No No Why are US gov’t websites offline?

Wondering why Uranus spins backwards? Or how many moons Saturn has? Don’t ask NASA.

Looking for data on food and nutrition? Don’t turn to the USDA.

Want a map for your family's next trip, or suggestions on what do in a local state park? Don’t turn to the U.S. Forest Service.

The politicking in Washington over ObamaCare led to a stalemate last week, the furloughing of thousands of workers suspension of key government services -- a partial shutdown, or slimdown.


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But several sites were completely taken offline (temporarily that even included the website for the Amber Alerts system) rather than updated with a simple banner noting that updates wouldn’t be coming. And critics are asking: Who’s to blame for the information-less age? The answer, it seems, is Washington itself.

“The [government] seems to require agencies to pull down ‘inessential’ public-facing content even when this requires spending more money than leaving it up would,” wrote Julian Sanchez, a research fellow with the CATO Institute.

In other words, take it down, even if it would have been cheaper to leave it up.

That guidance is made explicit in tongue-twisting government-speak in a policy memo issued Sept. 17 by Sylvia M. Burwell, the director of the Office of Management and Budget.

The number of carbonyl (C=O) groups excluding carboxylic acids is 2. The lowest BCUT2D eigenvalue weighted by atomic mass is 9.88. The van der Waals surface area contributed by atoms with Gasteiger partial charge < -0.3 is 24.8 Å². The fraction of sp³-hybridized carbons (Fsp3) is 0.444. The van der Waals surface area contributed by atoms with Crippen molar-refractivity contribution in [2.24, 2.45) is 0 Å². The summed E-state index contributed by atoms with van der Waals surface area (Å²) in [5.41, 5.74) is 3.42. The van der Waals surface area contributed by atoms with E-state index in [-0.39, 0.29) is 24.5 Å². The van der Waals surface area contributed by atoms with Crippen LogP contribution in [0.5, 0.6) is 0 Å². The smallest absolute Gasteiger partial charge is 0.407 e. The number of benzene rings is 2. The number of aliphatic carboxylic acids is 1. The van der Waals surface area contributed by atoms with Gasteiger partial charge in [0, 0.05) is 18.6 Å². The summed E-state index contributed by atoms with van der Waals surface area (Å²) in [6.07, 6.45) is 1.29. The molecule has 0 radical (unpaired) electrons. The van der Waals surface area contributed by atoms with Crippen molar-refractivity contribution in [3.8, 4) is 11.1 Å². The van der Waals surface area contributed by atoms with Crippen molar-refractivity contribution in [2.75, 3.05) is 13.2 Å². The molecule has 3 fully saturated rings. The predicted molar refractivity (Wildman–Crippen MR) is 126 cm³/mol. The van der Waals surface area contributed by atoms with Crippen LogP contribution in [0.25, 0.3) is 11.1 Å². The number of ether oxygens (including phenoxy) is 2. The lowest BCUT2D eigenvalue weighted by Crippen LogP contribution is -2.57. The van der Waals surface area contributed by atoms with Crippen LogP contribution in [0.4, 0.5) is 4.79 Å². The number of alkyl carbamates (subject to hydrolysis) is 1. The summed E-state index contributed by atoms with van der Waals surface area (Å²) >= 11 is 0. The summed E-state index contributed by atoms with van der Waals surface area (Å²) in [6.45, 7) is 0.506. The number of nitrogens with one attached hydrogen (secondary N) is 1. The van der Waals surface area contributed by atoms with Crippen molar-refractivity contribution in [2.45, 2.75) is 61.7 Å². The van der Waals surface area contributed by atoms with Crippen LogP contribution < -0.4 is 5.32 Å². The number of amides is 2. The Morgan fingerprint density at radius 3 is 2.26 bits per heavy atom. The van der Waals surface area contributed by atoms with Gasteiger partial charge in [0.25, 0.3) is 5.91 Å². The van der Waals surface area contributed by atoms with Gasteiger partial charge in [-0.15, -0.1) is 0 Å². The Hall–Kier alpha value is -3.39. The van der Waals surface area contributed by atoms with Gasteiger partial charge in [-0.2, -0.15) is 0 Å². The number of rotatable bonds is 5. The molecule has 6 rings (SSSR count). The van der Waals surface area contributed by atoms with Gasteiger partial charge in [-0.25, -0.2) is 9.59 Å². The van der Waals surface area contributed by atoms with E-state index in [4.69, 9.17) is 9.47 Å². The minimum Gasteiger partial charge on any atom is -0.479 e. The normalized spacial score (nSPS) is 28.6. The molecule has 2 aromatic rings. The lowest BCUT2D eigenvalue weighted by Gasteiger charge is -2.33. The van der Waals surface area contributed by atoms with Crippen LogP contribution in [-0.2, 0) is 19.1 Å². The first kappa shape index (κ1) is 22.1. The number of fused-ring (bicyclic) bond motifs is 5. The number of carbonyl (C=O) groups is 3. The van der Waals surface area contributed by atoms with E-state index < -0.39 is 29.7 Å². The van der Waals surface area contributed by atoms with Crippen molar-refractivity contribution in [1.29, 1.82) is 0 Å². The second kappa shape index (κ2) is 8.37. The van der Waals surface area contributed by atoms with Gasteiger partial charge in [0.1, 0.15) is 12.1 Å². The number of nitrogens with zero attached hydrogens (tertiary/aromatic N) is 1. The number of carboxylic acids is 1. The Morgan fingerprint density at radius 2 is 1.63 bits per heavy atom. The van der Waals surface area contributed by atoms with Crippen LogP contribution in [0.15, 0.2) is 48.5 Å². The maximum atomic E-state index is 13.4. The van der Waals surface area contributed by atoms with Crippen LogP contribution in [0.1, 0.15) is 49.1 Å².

“What if the cost of shutting down a website exceeds the cost of maintaining services?,” asks Burwell, before answering her own question: “The determination of which services continue during an appropriations lapse is not affected by whether the costs of shutdown exceed the costs of maintaining services.”

But that guidance may not explain why is no longer there. The redirect seen on that and other sites likely didn’t cost more than simply leaving up the maps, nutrition information, and space data, said Lance Ulanoff, editor in chief of

“Creating a redirect for a domain is pretty easy and since all the content is under that domain, it is effectively hidden from view. Not an expensive strategy at all,” he told

So cost didn’t determine why the government took down There may be other factors at work beyond budget, some suspect.

“Part of the risk right now in leaving sites that allow input to them up is if they are attacked there is no one around to respond to the attack timely (the support is mostly furloughed) so this may have been done to make sure the sites aren’t defaced while there is no one looking,” said tech analyst Rob Enderle told

Whatever the ultimate reason, the outcome is the same: less information.